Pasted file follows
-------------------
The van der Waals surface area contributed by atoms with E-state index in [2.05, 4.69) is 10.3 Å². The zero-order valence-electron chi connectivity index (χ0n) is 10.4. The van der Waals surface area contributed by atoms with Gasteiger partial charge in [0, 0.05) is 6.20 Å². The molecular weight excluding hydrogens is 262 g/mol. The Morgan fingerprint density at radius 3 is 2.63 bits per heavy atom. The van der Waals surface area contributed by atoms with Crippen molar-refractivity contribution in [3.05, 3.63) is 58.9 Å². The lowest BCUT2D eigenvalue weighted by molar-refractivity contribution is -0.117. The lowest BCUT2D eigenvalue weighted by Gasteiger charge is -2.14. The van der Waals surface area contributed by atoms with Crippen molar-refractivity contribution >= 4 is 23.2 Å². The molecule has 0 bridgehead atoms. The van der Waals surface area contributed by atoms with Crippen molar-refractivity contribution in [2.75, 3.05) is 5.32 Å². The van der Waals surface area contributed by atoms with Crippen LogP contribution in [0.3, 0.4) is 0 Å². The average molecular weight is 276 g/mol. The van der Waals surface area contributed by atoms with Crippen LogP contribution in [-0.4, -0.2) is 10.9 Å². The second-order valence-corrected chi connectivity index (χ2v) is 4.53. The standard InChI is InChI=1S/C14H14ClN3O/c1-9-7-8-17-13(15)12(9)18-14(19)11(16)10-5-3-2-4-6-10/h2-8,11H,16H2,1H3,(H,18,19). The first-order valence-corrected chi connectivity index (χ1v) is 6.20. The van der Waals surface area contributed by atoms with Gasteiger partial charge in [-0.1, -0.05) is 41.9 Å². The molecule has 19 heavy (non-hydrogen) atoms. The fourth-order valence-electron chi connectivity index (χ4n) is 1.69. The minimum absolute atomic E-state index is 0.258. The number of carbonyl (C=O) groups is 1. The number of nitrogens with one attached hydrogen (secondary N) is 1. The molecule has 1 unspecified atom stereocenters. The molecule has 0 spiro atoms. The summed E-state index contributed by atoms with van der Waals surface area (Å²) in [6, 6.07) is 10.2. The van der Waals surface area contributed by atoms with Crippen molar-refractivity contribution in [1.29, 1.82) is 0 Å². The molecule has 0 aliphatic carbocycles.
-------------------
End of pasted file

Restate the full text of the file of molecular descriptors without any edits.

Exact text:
The van der Waals surface area contributed by atoms with E-state index in [2.05, 4.69) is 10.3 Å². The zero-order valence-electron chi connectivity index (χ0n) is 10.4. The van der Waals surface area contributed by atoms with Gasteiger partial charge in [0, 0.05) is 6.20 Å². The molecular weight excluding hydrogens is 262 g/mol. The Morgan fingerprint density at radius 3 is 2.63 bits per heavy atom. The van der Waals surface area contributed by atoms with Crippen molar-refractivity contribution in [3.05, 3.63) is 58.9 Å². The lowest BCUT2D eigenvalue weighted by molar-refractivity contribution is -0.117. The lowest BCUT2D eigenvalue weighted by Gasteiger charge is -2.14. The van der Waals surface area contributed by atoms with Crippen molar-refractivity contribution >= 4 is 23.2 Å². The molecule has 0 bridgehead atoms. The van der Waals surface area contributed by atoms with Crippen molar-refractivity contribution in [2.75, 3.05) is 5.32 Å². The van der Waals surface area contributed by atoms with Crippen LogP contribution in [0.3, 0.4) is 0 Å². The average molecular weight is 276 g/mol. The van der Waals surface area contributed by atoms with Crippen LogP contribution in [-0.4, -0.2) is 10.9 Å². The second-order valence-corrected chi connectivity index (χ2v) is 4.53. The standard InChI is InChI=1S/C14H14ClN3O/c1-9-7-8-17-13(15)12(9)18-14(19)11(16)10-5-3-2-4-6-10/h2-8,11H,16H2,1H3,(H,18,19). The first-order valence-corrected chi connectivity index (χ1v) is 6.20. The van der Waals surface area contributed by atoms with Gasteiger partial charge in [-0.1, -0.05) is 41.9 Å². The molecule has 19 heavy (non-hydrogen) atoms. The fourth-order valence-electron chi connectivity index (χ4n) is 1.69. The minimum absolute atomic E-state index is 0.258. The number of carbonyl (C=O) groups is 1. The number of nitrogens with one attached hydrogen (secondary N) is 1. The molecule has 1 unspecified atom stereocenters. The molecule has 0 spiro atoms. The summed E-state index contributed by atoms with van der Waals surface area (Å²) in [6, 6.07) is 10.2. The van der Waals surface area contributed by atoms with Crippen molar-refractivity contribution in [1.29, 1.82) is 0 Å². The molecule has 0 aliphatic carbocycles.